With controversial WikiLeaks founder Julian Assange over U.S. intelligence officials Wednesday, citing the activist’s assertion that Russia did not provide his organization with the hacked Democratic emails that roiled the 2016 election.
Trump’s latest challenges to the intelligence community — which has assessed that Russia interfered in the election on the Republican’s behalf — comes as the government rushes to finished a highly anticipated report on the hacking. The president-elect is expected to be briefed on the report Friday by CIA Director John Brennan, FBI Director James Comey and Director of National Intelligence James Clapper.
Clapper is also testifying on Capitol Hill Thursday. But he could be limited in what he can say about the report’s conclusions given that Trump — and perhaps President Barack Obama, who ordered the report — will not have been briefed by the time he steps before lawmakers.
The gulf between the intelligence community’s assessment and the public information available to support that assessment has given Trump an opening to question whether Russia was behind hacking of the Democratic National Committee and John Podesta, a top aide to campaign rival Hillary Clinton. Trump’s resistance has put him at odds with Obama and lawmakers in both parties, raising questions about why an incoming American president appears to believe Russia’s denials over the intelligence agencies he will soon oversee.
Trump’s posture has appeared to stem in part from concerns that the allegations of Russian election interference delegitimized his victory. But Trump aides have argued Trump’s position isn’t personal, but based on what he sees as incomplete or inconclusive information.
Spokesman Sean Spicer said Wednesday that Trump has received “raw data” on the hacking during daily intelligence briefings. But he said the president-elect was “more skeptical of the conclusions that are drawn.”
Vice President-elect Mike Pence, who met with lawmakers on Capitol Hill Wednesday, said Trump was expressing “his very sincere and healthy American skepticism” about intelligence conclusions.
“Given some of the intelligence failures of recent years the president-elect’s made it clear to the American people that he’s skeptical of conclusions from the bureaucracy and I think the American people hear him loud and clear,” Pence said.
The nature of the presidency gives the commander in chief discretion to decide how to respond to intelligence assessments. But any skepticism about the agencies’ conclusions usually plays out privately in the Situation Room and Oval Office, not on Twitter — Trump’s main forum for challenging the intelligence community and others.
On Wednesday morning, Trump tweeted about a Fox News interview in which Assange denied Russia provided WikiLeaks with Podesta’s emails. WikiLeaks released thousands of Podesta’s files throughout the final weeks of the presidential election.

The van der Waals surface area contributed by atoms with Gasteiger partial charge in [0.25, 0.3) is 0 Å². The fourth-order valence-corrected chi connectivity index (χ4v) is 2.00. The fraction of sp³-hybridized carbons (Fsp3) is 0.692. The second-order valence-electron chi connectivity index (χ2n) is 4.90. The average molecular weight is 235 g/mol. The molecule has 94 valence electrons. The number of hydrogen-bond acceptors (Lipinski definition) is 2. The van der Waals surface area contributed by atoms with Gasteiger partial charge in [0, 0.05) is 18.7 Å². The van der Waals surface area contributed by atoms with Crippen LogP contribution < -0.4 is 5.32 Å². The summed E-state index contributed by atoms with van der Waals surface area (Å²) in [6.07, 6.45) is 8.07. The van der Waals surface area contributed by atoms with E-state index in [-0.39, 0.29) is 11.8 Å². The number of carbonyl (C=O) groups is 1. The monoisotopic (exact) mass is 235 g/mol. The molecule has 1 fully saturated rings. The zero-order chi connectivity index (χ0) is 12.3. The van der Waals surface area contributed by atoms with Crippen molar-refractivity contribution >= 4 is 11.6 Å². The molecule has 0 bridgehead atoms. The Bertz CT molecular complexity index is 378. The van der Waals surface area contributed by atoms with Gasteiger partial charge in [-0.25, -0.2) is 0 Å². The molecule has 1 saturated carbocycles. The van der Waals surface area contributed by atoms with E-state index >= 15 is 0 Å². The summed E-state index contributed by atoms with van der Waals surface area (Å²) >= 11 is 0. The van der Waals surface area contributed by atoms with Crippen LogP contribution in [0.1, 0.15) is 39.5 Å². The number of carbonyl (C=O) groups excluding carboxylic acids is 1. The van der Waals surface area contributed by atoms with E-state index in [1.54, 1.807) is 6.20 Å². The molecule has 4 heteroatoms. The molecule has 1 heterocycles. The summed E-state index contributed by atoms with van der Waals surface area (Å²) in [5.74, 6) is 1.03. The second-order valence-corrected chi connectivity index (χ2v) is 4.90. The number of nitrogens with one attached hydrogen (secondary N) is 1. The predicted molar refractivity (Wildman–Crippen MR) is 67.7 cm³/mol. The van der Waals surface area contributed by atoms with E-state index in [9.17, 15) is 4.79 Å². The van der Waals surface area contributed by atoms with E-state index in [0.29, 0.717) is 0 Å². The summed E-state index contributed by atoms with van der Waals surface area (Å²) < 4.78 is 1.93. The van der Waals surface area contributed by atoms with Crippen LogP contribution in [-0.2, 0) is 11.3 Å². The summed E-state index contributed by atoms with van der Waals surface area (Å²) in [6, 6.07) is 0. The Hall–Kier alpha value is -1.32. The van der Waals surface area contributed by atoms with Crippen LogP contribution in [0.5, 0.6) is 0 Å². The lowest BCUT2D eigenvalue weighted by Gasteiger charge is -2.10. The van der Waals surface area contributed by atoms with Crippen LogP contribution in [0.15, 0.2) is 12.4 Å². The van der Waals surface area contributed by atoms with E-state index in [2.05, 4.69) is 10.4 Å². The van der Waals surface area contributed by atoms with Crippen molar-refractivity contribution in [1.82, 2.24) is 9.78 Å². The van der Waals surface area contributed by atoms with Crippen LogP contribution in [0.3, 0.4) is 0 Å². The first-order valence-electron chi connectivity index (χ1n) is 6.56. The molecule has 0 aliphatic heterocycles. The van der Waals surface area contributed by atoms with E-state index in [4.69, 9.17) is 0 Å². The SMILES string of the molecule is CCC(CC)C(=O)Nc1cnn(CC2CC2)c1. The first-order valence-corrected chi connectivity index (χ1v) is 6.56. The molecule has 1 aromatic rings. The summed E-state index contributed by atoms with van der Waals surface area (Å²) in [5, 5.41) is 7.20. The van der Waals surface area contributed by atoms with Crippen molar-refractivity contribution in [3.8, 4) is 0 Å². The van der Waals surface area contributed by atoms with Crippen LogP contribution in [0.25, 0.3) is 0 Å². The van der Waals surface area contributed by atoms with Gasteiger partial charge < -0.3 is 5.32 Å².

“Julian Assange said ‘a 14 year old could have hacked Podesta’ — why was DNC so careless? Also said Russians did not give him the info!” Trump wrote.
It was remarkable for the incoming president to give credibility to Assange, whose organization has been under criminal investigation for its role in classified information leaks. Assange has said his source for the hacked emails WikiLeaks published during the campaign was not a government, but his assertion has left open the possibility they came from a third party.
On Tuesday night, Trump cast more doubt on U.S. intelligence agencies by saying his briefing on the hacking report has been delayed. “Perhaps more time needed to build a case,” he wrote.
Trump’s tweets caused confusion among intelligence officials, who said there was no delay in the briefing schedule.
The fresh clash came as Trump took further steps to fill his Cabinet and key White House positions, with his attention shifting toward the challenges of governing.
He announced that he wants Wall Street lawyer Jay Clayton to be chairman of the Securities and Exchange Commission, saying in a statement that his pick is “a highly talented expert on many aspects of financial and regulatory law.”
Trump has repeatedly said he wants to undo many regulations that he says have “stifled investment” in Americans’ businesses. Clayton, in a statement, said he’ll “carefully monitor” the financial sector and set policies that encourages companies to create jobs.
Clayton is the latest Trump pick with deep ties to Wall Street — having represented Goldman Sachs Group Inc. and Barclays Capital Inc.
On Capitol Hill, meanwhile, Pence told Republicans that Trump has signaled that “it’s time to get to work” and plans to have a shorter-than-usual 90-minute Inaugural parade on Jan. 20 and then go straight to the Oval Office to begin signing executive orders repealing some of President Obama’s actions. Pence did not specify the topics of the potential executive orders.
Trump also promised to hold his first formal news conference since his Nov. 8 election victory next week in New York. He has already waited longer than any other president-elect in the modern era to hold his first exchange with journalists. Most have held such events within days of their elections.
Transition officials said Wednesday that Trump would address his business during a wide-ranging press conference but it was not clear if he would fully outline how he plans to avoid potential conflicts of interest involving the Trump Organization after taking office.
Associated Press writers Laurie Kellman, Julie Bykowicz, Erica Werner and Deb Riechmann in Washington contributed to this report.